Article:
My father was one of those that believed that journalism was great training in learning economy and was mainly a benefit to the fiction writer, and it’s interesting that Mr. Meek is not so sure of that. But one of the great pleasures of the book is that he takes his time to tell his story, and does so from four main points of view — a Czech officer, a cultist, a mysterious student/convict/revolutionary, and a woman who has traveled from the “civilized” part of the country to remote Siberia for reasons that are not entirely clear at first.
I like to read interviews with writers because sometimes they let slip clever techniques that help them put together something of the scope of People Act of Love. I imagined Meek standing in front of a large table with dozens of index cards, like I heard somewhere that Nabokov did, but what he actually did was even more interesting — “At one point, when I had about a dozen characters all interacting in a single chapter, I wrote all their names on little pieces of paper, folded the pieces so that they sat upright, and arranged them in front of me, like an audience, to make sure I didn’t forget that any of them were there. I had them there for weeks.” (Three Monkeys)
I imagine these days there are all kinds of software to help with this kind of process. Like Meek says in the interview, though, writing is never, ever easy, and I’m sure it cannot be made so with the use of software and other tools. Reading Meek’s book is not the easiest endeavor, either, and I almost want to read it again because there are clues and various subtleties that I’m sure I missed. I book that rich probably needs to be read twice — to write something of that depth and have it appear on the NYT best seller list is indeed an accomplishment in 2007.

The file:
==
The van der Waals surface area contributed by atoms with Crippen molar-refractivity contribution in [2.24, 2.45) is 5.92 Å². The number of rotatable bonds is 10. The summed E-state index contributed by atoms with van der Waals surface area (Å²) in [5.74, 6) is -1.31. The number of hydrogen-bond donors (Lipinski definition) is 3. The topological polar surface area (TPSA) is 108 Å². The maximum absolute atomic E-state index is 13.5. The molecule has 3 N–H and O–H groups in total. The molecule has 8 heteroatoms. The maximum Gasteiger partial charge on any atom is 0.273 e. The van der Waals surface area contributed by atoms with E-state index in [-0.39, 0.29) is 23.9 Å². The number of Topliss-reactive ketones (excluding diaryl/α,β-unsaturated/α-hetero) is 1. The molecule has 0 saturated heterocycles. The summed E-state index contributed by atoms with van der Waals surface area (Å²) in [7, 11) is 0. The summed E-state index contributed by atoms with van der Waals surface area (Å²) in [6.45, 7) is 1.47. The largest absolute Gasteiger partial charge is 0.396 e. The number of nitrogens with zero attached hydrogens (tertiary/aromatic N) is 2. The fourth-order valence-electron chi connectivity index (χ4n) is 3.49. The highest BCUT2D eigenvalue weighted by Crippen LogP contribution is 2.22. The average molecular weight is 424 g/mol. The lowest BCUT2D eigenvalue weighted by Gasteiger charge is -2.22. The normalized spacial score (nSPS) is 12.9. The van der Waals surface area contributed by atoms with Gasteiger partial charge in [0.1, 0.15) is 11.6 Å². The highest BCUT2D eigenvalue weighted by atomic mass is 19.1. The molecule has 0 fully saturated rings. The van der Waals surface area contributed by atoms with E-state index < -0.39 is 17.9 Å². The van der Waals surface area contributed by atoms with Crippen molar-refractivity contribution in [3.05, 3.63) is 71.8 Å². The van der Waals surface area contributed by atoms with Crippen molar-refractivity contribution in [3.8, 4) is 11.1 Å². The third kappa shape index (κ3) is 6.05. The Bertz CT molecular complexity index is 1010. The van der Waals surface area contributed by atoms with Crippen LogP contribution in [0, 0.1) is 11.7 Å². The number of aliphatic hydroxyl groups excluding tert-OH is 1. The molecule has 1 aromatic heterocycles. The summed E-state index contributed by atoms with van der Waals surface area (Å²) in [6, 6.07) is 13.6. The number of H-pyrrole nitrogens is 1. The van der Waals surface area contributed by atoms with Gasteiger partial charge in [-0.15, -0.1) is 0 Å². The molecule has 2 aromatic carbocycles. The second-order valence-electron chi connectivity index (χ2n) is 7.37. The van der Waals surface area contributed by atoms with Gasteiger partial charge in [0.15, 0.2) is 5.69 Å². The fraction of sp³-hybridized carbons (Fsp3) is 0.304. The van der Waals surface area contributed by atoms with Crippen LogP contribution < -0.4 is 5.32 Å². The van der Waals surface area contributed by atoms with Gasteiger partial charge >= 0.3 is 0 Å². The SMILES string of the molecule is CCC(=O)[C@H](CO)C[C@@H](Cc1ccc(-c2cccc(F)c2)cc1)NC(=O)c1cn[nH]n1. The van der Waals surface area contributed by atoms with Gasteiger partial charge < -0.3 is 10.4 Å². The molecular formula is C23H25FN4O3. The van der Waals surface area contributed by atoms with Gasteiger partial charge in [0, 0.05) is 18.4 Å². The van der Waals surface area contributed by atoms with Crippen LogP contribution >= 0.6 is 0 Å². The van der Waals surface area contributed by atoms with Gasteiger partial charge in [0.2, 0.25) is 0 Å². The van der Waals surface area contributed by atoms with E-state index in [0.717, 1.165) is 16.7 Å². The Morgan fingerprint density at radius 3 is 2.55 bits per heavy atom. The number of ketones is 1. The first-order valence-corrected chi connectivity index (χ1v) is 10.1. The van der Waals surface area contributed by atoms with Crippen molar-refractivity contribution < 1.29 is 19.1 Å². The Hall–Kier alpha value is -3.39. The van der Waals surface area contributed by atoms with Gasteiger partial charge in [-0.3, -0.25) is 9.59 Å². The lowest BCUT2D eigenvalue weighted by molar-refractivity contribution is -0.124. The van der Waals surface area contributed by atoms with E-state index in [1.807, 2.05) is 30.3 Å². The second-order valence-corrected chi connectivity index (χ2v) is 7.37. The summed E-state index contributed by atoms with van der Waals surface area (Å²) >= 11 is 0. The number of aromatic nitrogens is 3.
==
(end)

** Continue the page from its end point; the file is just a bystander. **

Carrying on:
I first heard of the book with a full-page ad in the NYR of Books, which was so compelling that I dutifully ripped out the ad, and then lost it a week later, I’m sure. But I didn’t forget about the book, although I unfortunately forgot the title and the author’s name … and half-heartedly searched for it as “the book” that would get me reading again. From 2007 to 2009 whenever I would go into a bookstore, which is at least a monthly occurrence, I would drift from the Computer Books section over to fiction and peruse the shelves, looking for the cover, which is all I remembered — a lone figure walking away from the viewer through a narrow road in a snowy northern forest. At one point I actually tried to ask for help from a Barnes and Noble staffer by describing the cover of the book, and received the appropriate look (“what, you are kidding me?”) and then on my last day in Boulder a couple of weeks ago, THERE IT WAS, staring at me in the used section. For the next week I barely put it down, spending more time reading in the last week than I have in the preceding eight years.
What a pleasure.
Now I see that there is a movie in production of this book, or should I say “Development”. I thought a little about how it might be to make the book into a movie as I was reading it. It will be a great surprise to me if Hollywood manages to create this movie without completely blowing it. I suppose we will see …